2K provides only slightly more information than HD. 2048 pixels per line compared with 1920. But the format was embraced by the digital cinema industry. The Phantom Menace introduced the world to Digital Cinema and Digital Cinematography.

But most have ignored 2K and focused on 4K.

4K refers to video format with approximately 4000 pixels in width. Check out the wikipedia entry on it. It has a good visual comparison of the various formats. 4K has roughly four times the data as HD. There are a few different iterations of 4K:

  • 3840 x 2160 (Main consumer format. Square pixels)
  • 4096 x 2160 (Digital cinematography format. Non-square pixels.)

While many cameras can shoot in 4K, it requires much more data than HD. In order to capture, playback, and edit, one needs extremely fast data access. Professionals who shoot in 4K often use external recorders, which are designed to handle high data/bitrate formats. A major benefit is that the external devices can record uncompressed (or minimally compressed) formats, recording directly into Apple ProRes or Avid DNX.

External recorders:

UltraHD (Ultra High-Definition) at this point refers to consumer formats above 3840 x 2160. 4K and 8K are examples of UHD formats.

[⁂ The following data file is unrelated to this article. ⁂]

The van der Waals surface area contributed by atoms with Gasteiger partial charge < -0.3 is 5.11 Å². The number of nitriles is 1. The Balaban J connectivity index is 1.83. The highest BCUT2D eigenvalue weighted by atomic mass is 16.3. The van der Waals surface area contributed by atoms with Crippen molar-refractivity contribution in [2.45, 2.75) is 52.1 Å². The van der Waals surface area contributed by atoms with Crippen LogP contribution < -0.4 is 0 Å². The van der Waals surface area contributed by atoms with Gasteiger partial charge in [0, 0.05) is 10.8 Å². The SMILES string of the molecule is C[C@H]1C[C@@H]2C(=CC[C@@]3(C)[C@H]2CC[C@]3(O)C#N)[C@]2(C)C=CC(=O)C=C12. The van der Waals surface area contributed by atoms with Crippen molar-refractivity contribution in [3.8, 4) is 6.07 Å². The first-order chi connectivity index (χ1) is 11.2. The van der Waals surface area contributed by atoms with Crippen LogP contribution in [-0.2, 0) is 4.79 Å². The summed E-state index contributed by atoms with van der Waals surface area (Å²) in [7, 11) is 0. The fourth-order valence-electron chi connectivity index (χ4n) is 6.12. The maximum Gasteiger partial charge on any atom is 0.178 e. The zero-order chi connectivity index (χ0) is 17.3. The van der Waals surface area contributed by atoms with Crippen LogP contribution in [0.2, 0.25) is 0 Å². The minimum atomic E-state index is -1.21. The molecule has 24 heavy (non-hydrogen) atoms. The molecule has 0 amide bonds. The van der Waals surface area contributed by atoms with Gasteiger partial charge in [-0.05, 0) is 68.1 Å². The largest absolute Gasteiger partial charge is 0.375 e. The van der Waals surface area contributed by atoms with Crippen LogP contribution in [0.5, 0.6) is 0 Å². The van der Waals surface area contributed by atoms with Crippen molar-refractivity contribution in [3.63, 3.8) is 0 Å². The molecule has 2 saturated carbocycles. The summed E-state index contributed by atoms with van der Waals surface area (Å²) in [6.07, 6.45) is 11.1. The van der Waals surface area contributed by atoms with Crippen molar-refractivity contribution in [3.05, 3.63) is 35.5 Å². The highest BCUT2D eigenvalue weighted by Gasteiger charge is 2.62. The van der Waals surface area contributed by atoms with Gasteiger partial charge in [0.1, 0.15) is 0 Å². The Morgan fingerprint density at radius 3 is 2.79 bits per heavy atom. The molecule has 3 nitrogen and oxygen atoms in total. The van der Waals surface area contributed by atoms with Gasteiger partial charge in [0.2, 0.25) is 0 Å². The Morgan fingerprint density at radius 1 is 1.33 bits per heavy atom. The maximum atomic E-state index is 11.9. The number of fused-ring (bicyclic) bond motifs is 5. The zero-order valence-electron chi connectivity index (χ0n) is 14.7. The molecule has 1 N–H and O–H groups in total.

8K refers to a video format that's approximately 8000 pixels wide. Here's a link to a wikipedia article on 8K.

It's possible to produce and deliver content at even much higher resolutions. (E.g. 10k 10328 x 7760 pixels). Here's a link to a 10k timelapse video shot in Brazil.

Emerging Camera Technology ................

Motion Control Systems allow complex camera movements to be programmed and carried out numerous times. They can range from simple pan/tilt/lens control to sliders (with lateral movement) and even to a full blown motion control arm.

Motion Control Systems

High frame rate cameras allow for ultra-smooth slow motion. Note that higher frame rates require more light.

High speed (high frame rate) cameras:

Mixing a motion control system with a high frame rate camera can result in extremly dynamic imagery:


  • 2K
  • 4K
  • 8K
  • Broadcast Safe levels
  • Digital Cinema
  • Digital Cinematography
  • UHD Ultra High Definition
  • Waveform monitor
  • Vectorscope